Important Evidence Needed To File a Personal Injury Case

When filing a personal injury case, it’s important to gather the different types of evidence you need to support your case before filing. Being properly prepared can increase your chances of getting the outcome that you want. Your attorney will be able to help you better if they have every piece of evidence that is related to your case. You should collect all your documents, if possible, before meeting with your attorney. Here are the most common types of evidence that you will need to support your case:

Insurance Information

When meeting with a lawyer, one of the most important things to bring is your insurance information that pertains to your accident. Bring your car insurance if you were in a car accident and all of your medical insurance information. Your lawyer will most likely be contacting your insurance company, meaning that you must sign paperwork giving your lawyer the right to contact them for you.

Police Records & Witness Statements

Having official records from the police is going to be crucial to making sure your lawyer has all the facts of the case. Police records are public records and should be available to you once they are completed. There could be more than one police report or even a report from a specific division, so it’s important thoroughly look into this. If the fire department came to the scene, make sure to get their report as well. If your accident occurred at a business, they may have made an incident report that you could obtain too. Recordings of any 911 calls made to the scene would also be helpful as they can provide details about the accident and can portray the emotions of the caller. A witness is anyone who saw what happened and it could be anyone from friends and family who were present, to a stranger who saw the accident on the street. It is important that they write down what they saw to create a thorough record of the important details early on before memories fade or things become confused. Details from a witness can also help you to remember details when creating your own version of the story.

Personal Injury Case

Medical Records

Bring any information pertaining to your medical records that you have available to you. Medical documentation includes anything relevant from a doctor or hospital from before, during, or after your accident. Your attorney might be able to gain access to records that you are unable to get in order to better build your case, but it’s important to collect everything possible to show your lawyer. Keep your emergency room and hospital records, any medical bills and any receipts and records. These should have the specific amount of money spent as well.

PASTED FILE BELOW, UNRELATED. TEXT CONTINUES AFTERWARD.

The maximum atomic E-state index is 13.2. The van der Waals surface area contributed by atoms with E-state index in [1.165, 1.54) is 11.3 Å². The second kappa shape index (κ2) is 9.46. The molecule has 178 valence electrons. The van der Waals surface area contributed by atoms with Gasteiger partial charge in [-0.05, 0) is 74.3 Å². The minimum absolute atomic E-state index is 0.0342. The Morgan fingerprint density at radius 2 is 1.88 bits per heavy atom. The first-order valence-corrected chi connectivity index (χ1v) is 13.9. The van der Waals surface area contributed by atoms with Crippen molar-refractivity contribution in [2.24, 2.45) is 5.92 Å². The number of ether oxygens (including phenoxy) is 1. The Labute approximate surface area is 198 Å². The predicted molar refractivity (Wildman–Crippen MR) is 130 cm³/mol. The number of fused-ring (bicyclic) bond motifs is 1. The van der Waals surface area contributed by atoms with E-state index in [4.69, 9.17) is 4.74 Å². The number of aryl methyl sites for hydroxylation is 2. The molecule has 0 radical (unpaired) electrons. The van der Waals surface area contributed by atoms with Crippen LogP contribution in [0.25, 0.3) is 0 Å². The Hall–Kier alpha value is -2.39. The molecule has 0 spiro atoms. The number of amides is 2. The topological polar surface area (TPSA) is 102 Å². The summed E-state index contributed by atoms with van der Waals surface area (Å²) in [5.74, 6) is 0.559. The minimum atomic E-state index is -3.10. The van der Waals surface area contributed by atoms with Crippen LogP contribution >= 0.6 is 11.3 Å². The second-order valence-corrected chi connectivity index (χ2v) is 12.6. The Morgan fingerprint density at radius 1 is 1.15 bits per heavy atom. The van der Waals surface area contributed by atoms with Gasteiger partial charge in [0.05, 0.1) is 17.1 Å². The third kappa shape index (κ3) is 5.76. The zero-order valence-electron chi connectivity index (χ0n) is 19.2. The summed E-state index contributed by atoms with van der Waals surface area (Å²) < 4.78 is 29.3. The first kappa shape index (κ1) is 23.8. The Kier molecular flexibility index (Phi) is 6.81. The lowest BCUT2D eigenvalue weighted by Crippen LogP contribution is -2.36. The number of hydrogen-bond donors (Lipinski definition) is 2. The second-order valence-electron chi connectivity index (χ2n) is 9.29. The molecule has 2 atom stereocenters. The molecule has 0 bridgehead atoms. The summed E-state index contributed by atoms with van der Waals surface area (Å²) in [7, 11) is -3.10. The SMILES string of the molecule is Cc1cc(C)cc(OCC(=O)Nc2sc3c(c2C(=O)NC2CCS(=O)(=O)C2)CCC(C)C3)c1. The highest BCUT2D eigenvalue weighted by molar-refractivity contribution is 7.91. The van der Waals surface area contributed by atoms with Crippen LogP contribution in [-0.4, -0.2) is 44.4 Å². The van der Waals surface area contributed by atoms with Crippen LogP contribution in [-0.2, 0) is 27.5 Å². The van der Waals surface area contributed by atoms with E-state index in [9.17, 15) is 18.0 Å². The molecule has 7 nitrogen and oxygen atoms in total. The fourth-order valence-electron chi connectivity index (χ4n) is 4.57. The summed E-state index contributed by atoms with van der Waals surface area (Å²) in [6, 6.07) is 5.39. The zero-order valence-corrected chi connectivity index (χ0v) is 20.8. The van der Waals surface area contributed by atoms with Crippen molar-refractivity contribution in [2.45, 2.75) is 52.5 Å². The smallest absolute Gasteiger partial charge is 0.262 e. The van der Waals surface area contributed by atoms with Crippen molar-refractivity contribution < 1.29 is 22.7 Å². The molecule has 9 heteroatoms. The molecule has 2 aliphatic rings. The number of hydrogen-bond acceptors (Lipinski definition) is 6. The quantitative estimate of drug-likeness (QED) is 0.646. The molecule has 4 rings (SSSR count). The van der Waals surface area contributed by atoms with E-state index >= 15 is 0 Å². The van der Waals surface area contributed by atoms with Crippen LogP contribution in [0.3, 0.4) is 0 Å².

It may also be helpful to ask your primary care physician for your clean bill of health pre-accident to show that you did in fact receive injuries from your accident, just in case that comes into question. Your attorney will not only need your medical bills for reimbursement but your medical records in order to come to an appropriate justifiable sum of money for pain and suffering.

Recovery Journal

“If you have experienced physical injuries, you should keep a journal throughout your recovery to document how you feel each day and your pain levels, photographs of healing injuries and any medical appointments,” explains Attorney Matthew Lott of the Lott Law Firm.

This journal could be used by your lawyer to explain how your injuries have impacted your daily life and resulted in physical, mental and emotional suffering. These accounts could go beyond just the proof of medical bills to display how drastically your life has changed since your accident.

Physical Evidence & Scene Documentation

Any and all physical evidence is generally essential in these cases. This includes any photos you’ve taken of your injuries, property damage or any type of damages incurred. You can even take pictures throughout your recovery process to show how your injuries have impacted your daily life. Documenting the accident scene through photos and diagrams can be particularly helpful. Even if you think that the physical evidence you have won’t be helpful, it’s important to bring it to your lawyer anyways. A dent in your car, a piece of fabric, damaged clothing or anything that shows harm can be helpful. If your case goes to court, physical evidence often helps to sway the jury. You can return to the scene of your accident to look around and take more pictures from different angles. You may even notice something you didn’t notice before, such as a broken traffic light.

Employment Records

If you’ve missed work, had to change jobs or faced any work related repercussions due to your accident, collecting all of your employment records and work related information will be important. You may be able to get workers compensation if you missed hours due to injury. Ask your employer to document your missed days and hours and get that information to your lawyer. It is also important to get a note from your doctor stating that you are unable to work due to your injuries that specifically details the length of time that you must miss work. Wage records could also help ensure that you get paid the proper amount for the time your missed.

If you have been the victim of a personal injury accident, now is the time to reach out to an experienced attorney who could help you through the process and ensure that you receive appropriate compensation. Bringing all of these important documents to your attorney could help jump start your case with the best chance of a good outcome.